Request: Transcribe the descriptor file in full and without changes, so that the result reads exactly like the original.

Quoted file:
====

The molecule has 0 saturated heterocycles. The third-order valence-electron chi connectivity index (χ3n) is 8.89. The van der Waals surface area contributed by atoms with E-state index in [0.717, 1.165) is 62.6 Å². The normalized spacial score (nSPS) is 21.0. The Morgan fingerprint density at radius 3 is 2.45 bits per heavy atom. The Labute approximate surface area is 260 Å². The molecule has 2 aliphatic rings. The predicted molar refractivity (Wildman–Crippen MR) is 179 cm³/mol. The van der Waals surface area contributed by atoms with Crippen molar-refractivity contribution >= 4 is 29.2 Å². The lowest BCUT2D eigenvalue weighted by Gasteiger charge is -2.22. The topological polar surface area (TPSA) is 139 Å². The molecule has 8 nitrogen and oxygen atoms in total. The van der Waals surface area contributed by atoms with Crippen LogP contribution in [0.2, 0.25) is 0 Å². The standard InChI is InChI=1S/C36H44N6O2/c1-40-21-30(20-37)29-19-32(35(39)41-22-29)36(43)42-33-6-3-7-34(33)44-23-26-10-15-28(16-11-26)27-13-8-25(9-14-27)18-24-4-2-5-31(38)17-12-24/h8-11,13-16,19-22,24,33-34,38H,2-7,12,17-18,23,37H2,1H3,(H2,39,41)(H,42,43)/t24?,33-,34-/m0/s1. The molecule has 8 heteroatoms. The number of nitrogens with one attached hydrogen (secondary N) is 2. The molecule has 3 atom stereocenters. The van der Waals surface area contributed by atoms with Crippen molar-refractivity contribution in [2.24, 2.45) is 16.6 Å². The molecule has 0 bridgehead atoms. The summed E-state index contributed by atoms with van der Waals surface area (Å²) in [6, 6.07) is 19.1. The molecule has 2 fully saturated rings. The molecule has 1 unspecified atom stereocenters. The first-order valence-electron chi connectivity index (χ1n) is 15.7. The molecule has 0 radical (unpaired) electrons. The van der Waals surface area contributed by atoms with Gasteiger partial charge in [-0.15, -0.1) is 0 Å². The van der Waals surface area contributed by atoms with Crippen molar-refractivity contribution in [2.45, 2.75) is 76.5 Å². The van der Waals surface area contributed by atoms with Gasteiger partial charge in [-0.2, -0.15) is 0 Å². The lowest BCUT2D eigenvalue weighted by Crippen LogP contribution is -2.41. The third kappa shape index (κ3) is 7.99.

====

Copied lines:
The molecule has 0 saturated heterocycles. The third-order valence-electron chi connectivity index (χ3n) is 8.89. The van der Waals surface area contributed by atoms with E-state index in [0.717, 1.165) is 62.6 Å². The normalized spacial score (nSPS) is 21.0. The Morgan fingerprint density at radius 3 is 2.45 bits per heavy atom. The Labute approximate surface area is 260 Å². The molecule has 2 aliphatic rings. The predicted molar refractivity (Wildman–Crippen MR) is 179 cm³/mol. The van der Waals surface area contributed by atoms with Crippen molar-refractivity contribution >= 4 is 29.2 Å². The lowest BCUT2D eigenvalue weighted by Gasteiger charge is -2.22. The topological polar surface area (TPSA) is 139 Å². The molecule has 8 nitrogen and oxygen atoms in total. The van der Waals surface area contributed by atoms with Crippen LogP contribution in [0.2, 0.25) is 0 Å². The standard InChI is InChI=1S/C36H44N6O2/c1-40-21-30(20-37)29-19-32(35(39)41-22-29)36(43)42-33-6-3-7-34(33)44-23-26-10-15-28(16-11-26)27-13-8-25(9-14-27)18-24-4-2-5-31(38)17-12-24/h8-11,13-16,19-22,24,33-34,38H,2-7,12,17-18,23,37H2,1H3,(H2,39,41)(H,42,43)/t24?,33-,34-/m0/s1. The molecule has 8 heteroatoms. The number of nitrogens with one attached hydrogen (secondary N) is 2. The molecule has 3 atom stereocenters. The van der Waals surface area contributed by atoms with Crippen molar-refractivity contribution in [2.24, 2.45) is 16.6 Å². The molecule has 0 bridgehead atoms. The summed E-state index contributed by atoms with van der Waals surface area (Å²) in [6, 6.07) is 19.1. The molecule has 2 fully saturated rings. The molecule has 1 unspecified atom stereocenters. The first-order valence-electron chi connectivity index (χ1n) is 15.7. The molecule has 0 radical (unpaired) electrons. The van der Waals surface area contributed by atoms with Gasteiger partial charge in [-0.15, -0.1) is 0 Å². The van der Waals surface area contributed by atoms with Crippen molar-refractivity contribution in [2.45, 2.75) is 76.5 Å². The van der Waals surface area contributed by atoms with Gasteiger partial charge in [-0.2, -0.15) is 0 Å². The lowest BCUT2D eigenvalue weighted by Crippen LogP contribution is -2.41. The third kappa shape index (κ3) is 7.99.